Gardner 52 states that it is our responsibility as educators to provide a curriculum that addresses the needs of students in order to prepare them for the future workplace. Should this be our concern? Where does professional life end and student life begin?

Should it be of interest to a pharmacy school if a student posts material depicting unprofessional attitudes or behavior away from school that is viewable by members of the school, patients, or other healthcare providers? These e-professionalism principles apply not only to online social networking, but also to e-mail, personal web pages, Internet discussion groups and a variety of other electronic venues in which professionals and aspiring professionals may have a presence.

No research has been published on the extent to which pharmacy students use social networking sites, nor the types of private information that they reveal. Do social networking sites such as Facebook permeate the educational and professional lives of the Millennial generation of pharmacy students? From a generational standpoint, Millennial students have grown up with technology and it is viewed as a natural part of the environment. From a philosophical standpoint, what circumstances, if any, warrant a school's use of information contained within a student's online social networking profile?

These same sites, however, also pose a danger to students' privacy, safety, and professional reputations if proper precautions are not taken. Colleges and schools of pharmacy would be advised to consider how these issues might affect their students. At a minimum, schools should take appropriate steps to educate students about these matters. Research is needed on professional students' usage and attitudes toward online social networking sites.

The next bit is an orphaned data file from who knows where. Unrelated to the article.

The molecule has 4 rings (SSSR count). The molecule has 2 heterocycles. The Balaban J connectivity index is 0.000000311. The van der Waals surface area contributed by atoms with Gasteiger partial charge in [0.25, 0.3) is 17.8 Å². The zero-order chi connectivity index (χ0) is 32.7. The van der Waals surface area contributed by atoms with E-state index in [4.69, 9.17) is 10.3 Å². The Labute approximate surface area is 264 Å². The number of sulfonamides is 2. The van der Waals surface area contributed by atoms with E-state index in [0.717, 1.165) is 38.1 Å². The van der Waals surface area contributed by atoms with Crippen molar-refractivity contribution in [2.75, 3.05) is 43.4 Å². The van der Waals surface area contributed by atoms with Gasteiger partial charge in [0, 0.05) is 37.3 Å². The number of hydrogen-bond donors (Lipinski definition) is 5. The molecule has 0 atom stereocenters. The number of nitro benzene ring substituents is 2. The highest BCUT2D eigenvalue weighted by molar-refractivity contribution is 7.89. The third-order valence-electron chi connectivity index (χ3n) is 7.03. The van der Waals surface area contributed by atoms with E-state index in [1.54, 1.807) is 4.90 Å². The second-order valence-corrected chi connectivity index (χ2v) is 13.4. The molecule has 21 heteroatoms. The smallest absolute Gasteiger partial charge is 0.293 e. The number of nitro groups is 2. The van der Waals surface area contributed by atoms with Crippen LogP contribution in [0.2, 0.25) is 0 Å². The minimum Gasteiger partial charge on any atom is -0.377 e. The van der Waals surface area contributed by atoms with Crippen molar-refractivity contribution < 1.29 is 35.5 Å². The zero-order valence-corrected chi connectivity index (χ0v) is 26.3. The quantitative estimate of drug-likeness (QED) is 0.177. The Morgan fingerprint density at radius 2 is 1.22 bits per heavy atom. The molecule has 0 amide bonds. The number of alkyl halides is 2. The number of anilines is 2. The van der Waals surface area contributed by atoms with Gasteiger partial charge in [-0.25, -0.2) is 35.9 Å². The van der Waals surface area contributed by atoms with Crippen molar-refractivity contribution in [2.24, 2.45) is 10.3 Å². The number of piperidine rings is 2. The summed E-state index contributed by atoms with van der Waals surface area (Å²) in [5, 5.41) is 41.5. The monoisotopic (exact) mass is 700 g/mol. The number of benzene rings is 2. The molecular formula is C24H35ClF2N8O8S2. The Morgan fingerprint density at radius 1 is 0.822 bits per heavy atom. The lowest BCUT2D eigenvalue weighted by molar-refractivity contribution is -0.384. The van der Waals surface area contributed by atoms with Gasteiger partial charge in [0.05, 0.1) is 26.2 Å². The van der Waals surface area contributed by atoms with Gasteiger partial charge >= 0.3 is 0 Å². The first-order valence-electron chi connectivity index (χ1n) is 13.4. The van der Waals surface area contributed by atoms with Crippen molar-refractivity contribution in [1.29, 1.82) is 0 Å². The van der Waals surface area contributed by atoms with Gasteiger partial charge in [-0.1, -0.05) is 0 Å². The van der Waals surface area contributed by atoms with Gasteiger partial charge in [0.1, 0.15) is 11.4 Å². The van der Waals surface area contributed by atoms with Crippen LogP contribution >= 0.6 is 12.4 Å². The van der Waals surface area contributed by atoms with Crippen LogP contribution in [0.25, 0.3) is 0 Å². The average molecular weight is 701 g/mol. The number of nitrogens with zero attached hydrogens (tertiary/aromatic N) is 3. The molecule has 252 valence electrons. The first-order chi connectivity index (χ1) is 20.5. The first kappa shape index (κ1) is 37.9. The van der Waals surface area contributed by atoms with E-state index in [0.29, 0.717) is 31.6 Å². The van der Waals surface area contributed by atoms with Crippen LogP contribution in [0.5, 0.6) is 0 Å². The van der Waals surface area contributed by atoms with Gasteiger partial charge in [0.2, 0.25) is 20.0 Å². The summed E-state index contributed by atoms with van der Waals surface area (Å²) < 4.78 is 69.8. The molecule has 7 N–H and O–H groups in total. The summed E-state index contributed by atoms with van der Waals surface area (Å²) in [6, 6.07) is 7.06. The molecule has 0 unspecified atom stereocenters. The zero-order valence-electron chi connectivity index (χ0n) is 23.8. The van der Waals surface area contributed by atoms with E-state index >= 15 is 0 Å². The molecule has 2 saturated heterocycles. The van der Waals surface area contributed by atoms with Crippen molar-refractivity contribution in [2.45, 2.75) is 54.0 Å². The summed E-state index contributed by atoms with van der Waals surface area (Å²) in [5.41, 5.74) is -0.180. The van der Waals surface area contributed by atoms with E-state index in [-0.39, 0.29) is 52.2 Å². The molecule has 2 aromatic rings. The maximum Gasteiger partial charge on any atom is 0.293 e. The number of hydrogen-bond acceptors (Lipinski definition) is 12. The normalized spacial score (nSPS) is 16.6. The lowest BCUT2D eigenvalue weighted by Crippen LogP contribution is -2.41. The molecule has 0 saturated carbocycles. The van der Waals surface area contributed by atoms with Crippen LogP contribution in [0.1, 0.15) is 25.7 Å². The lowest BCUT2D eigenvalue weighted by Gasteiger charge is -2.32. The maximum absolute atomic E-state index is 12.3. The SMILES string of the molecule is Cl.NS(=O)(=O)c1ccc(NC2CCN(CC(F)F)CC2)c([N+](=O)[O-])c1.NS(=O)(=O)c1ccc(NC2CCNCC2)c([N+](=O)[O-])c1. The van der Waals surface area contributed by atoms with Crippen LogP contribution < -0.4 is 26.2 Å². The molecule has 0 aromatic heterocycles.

Monitoring and usage of these sites by institutions venture into legal grey areas concerning the Fourth Amendment, the right to privacy, and duty of care, and should be approached with caution. Further research is needed on how best to address the issues surrounding online social networking. Frank Romanelli for conversations and critiques that helped shape this manuscript. In addition, the author thanks Ms. Lindsay Rosenbeck and Ms. Kristin Elliott for their commentary on the manuscript from the perspective of a student.

Spatially bounded online social networks and social capital: The role of Online social networking and the issues of opening of individuals in social networks. Educause Learning Initiative; 2006. Accessed May 25, 2007. Facebook opens its pages as a way to fuel growth. Accessed May 28, 2007. Educause Learning Initiative; 2007.